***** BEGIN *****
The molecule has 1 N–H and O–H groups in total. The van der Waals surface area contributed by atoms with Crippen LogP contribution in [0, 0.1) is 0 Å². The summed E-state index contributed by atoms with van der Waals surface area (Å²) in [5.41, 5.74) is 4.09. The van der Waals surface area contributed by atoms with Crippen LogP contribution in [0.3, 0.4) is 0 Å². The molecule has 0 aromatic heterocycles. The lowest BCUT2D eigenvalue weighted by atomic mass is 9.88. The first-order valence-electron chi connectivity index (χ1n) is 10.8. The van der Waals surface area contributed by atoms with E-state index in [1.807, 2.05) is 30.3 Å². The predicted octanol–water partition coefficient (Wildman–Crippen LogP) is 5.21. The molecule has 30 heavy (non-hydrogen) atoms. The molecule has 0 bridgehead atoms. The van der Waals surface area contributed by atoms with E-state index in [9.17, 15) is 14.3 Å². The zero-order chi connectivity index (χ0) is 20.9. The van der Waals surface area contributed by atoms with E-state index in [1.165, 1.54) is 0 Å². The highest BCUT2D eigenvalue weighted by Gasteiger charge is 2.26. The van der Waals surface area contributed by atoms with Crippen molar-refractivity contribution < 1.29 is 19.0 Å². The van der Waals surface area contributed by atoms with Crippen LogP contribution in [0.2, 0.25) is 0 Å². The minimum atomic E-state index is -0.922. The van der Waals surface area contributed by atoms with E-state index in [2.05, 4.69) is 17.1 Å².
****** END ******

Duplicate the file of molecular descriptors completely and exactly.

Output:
The molecule has 1 N–H and O–H groups in total. The van der Waals surface area contributed by atoms with Crippen LogP contribution in [0, 0.1) is 0 Å². The summed E-state index contributed by atoms with van der Waals surface area (Å²) in [5.41, 5.74) is 4.09. The van der Waals surface area contributed by atoms with Crippen LogP contribution in [0.3, 0.4) is 0 Å². The molecule has 0 aromatic heterocycles. The lowest BCUT2D eigenvalue weighted by atomic mass is 9.88. The first-order valence-electron chi connectivity index (χ1n) is 10.8. The van der Waals surface area contributed by atoms with E-state index in [1.807, 2.05) is 30.3 Å². The predicted octanol–water partition coefficient (Wildman–Crippen LogP) is 5.21. The molecule has 30 heavy (non-hydrogen) atoms. The molecule has 0 bridgehead atoms. The van der Waals surface area contributed by atoms with E-state index in [9.17, 15) is 14.3 Å². The zero-order chi connectivity index (χ0) is 20.9. The van der Waals surface area contributed by atoms with E-state index in [1.165, 1.54) is 0 Å². The highest BCUT2D eigenvalue weighted by Gasteiger charge is 2.26. The van der Waals surface area contributed by atoms with Crippen molar-refractivity contribution < 1.29 is 19.0 Å². The van der Waals surface area contributed by atoms with Crippen LogP contribution in [0.2, 0.25) is 0 Å². The minimum atomic E-state index is -0.922. The van der Waals surface area contributed by atoms with E-state index in [2.05, 4.69) is 17.1 Å².